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Nuno is a good tourist

Travel Etiquette: Good tourists vs Bad tourists

Tourism can be of great social, cultural and economic value to everybody involved  ̶  the visitor and the visited. It all depends on the type of traveler we are, so is up to us to be socially responsible and culturally open-minded.

 

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Bad tourists
There’s nothing worse than a petulant tourist making a scene at a 3rd world restaurant because no one speaks English and he’s a bit peckish, right?
Well, actually there is: seeing empty water bottles and soda cans scattered everywhere as you’re visiting the temples of Angkor, or the words “Jenny 2006” carved in the stone walls of a World Heritage site.

Now that we’ve brought that up, let’s get real: there are no Cambodian girls named Jenny. That’s the pet name of Jennifer  ̶  a privileged girl that probably flew to Cambodia thanks to the earned miles from her credit card, and thought it was cute to leave her mark on the other side of the world. Please, don’t be Jenny.

 

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Here’s a simple way to put it:

When you travel you’re always a guest on someone else’s home, so behave accordingly.

You may not agree with all the customs of the country your visiting but that’s your prerogative. Nonetheless, remain aware of where you are and if you come across a dodgy situation and feel like there’s something you need to say, do it politely. Or don’t do it at all, be safe.

We’re not asking you to compromise your values though: Nuno and I spent whole days carrying trash in our backpack when the norm was to throw it on the ground.
On our trip to Southeast Asia, we never engaged in activities involving elephants or other animals because let’s face it: even though elephants are adorable, these activities are businesses, so the proper treatment of the animals is often NOT a priority.

 

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Using the photo above as an example: we’re not Buddhists, the floor was scorching and nobody was around to make sure we weren’t wearing shoes, but we didn’t anyways. This is a sacred place to the Burmese and they always walk barefoot when visiting temples.

Let the uncomfortable situations serve you as contrast to appreciate what you have back home. We all love to yap about how we ‘travel to experience different cultures’ , well the bumpy bits are part of the experience too, so learn from them!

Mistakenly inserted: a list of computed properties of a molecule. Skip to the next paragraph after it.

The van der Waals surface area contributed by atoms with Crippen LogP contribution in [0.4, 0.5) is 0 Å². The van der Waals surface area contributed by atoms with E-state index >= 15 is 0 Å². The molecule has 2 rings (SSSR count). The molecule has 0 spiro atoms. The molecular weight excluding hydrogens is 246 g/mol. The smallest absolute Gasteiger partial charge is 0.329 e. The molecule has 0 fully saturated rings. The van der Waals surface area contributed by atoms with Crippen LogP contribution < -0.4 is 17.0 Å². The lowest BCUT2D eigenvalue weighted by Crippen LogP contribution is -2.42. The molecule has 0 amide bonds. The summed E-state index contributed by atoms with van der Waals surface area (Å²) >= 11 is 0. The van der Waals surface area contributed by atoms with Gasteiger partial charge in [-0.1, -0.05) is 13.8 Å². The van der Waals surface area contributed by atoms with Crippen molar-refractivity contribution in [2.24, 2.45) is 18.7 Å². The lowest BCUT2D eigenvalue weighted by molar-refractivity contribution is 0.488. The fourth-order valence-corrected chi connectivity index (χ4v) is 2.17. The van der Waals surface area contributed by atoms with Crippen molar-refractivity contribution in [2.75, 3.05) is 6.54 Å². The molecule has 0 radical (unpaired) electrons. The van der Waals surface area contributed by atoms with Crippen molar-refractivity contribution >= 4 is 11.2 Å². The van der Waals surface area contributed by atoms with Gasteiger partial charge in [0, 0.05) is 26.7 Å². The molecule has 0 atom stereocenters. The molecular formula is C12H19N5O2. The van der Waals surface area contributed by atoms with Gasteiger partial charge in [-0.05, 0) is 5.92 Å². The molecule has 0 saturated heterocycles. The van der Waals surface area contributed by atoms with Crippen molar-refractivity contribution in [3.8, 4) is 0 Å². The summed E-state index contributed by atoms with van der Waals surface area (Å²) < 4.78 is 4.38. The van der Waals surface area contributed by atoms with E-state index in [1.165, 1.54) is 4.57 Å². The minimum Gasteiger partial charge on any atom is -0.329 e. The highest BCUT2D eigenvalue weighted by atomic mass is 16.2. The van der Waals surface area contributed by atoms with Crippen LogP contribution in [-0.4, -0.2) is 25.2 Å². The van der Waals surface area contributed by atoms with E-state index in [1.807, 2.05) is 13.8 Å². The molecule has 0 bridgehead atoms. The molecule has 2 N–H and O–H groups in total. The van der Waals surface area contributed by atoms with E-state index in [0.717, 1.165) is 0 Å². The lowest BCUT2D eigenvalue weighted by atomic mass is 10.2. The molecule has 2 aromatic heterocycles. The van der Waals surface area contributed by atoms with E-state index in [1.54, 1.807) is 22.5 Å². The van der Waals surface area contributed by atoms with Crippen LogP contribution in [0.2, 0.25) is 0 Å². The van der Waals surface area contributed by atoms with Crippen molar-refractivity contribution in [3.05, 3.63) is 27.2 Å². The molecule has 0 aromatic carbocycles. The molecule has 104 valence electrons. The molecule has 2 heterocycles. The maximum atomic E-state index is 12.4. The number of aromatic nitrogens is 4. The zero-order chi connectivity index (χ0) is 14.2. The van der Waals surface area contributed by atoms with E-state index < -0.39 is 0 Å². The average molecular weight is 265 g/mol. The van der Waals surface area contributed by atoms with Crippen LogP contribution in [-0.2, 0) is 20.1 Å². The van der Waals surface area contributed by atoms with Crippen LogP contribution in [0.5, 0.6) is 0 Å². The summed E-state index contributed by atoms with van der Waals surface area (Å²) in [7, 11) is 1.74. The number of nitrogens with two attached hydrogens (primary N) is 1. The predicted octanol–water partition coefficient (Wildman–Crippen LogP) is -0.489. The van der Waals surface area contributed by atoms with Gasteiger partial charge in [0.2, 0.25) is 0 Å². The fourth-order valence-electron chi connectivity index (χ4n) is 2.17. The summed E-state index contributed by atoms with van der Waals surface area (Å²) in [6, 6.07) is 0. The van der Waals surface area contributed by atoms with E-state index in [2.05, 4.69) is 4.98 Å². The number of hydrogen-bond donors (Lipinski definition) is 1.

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It’s key to be respectful and ask for permission before snapping pictures of locals. Always be sensitive to the situation, respect local rituals and ceremonies by being the least invasive as possible. Otherwise, you’ll end up becoming one of those rude paparazzi-tourist we witnessed in Luang Prabang during the alms giving ceremony  ̶  revealing their lack of information and detachment from the culture they were in.

 

Good tourists travel like locals
A good practice for all of us travelers is to do some research of the customs and traditions before visiting any given place. By educating ourselves on the social reality of a country, we’re providing insight to our minds and empathy to our hearts.

 

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Don’t be rude when people don’t understand English. In fact, you shouldn’t expect them to.
Learn some basic words in their language even if just “Hello” or “Thank you” ̶  it’s a sign of consideration. Smile and use those interactions to learn some new vocabulary!

 

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Keep in mind that you’re the one traveling and probably having the time of your life, but locals are going about their daily routine  ̶  same day, VERY different perspectives.

Be a conscious consumer and buy locally made products to support local communities. Go eat at local restaurants, taste new flavors and enjoy the country’s cuisine. Eat the fruits locals eat, drink coffee the way they drink it and avoid sugar-filled plastic packaged crap when you fill like snacking.

 

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When choosing an accommodation stay in locally owned guesthouses instead of international hotel franchises, and remember that buying locally will always cost you less!

 

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You don’t need to wear a hijab as soon as you arrive at a Muslim country because is common for local women to do so. Just be mindful and dress appropriately to not be walking around a Buddhist conservative country with a bedazzled bikini top and cut-off shorts because ‘it’s like, really hot outside’.
That’s something Jenny would do.

Remember, don’t be Jenny.
Be polite, positive and eco-conscious.

 

Do you have other examples everybody can benefit from?
Leave them in the comments below! We’d love to hear from you.

 

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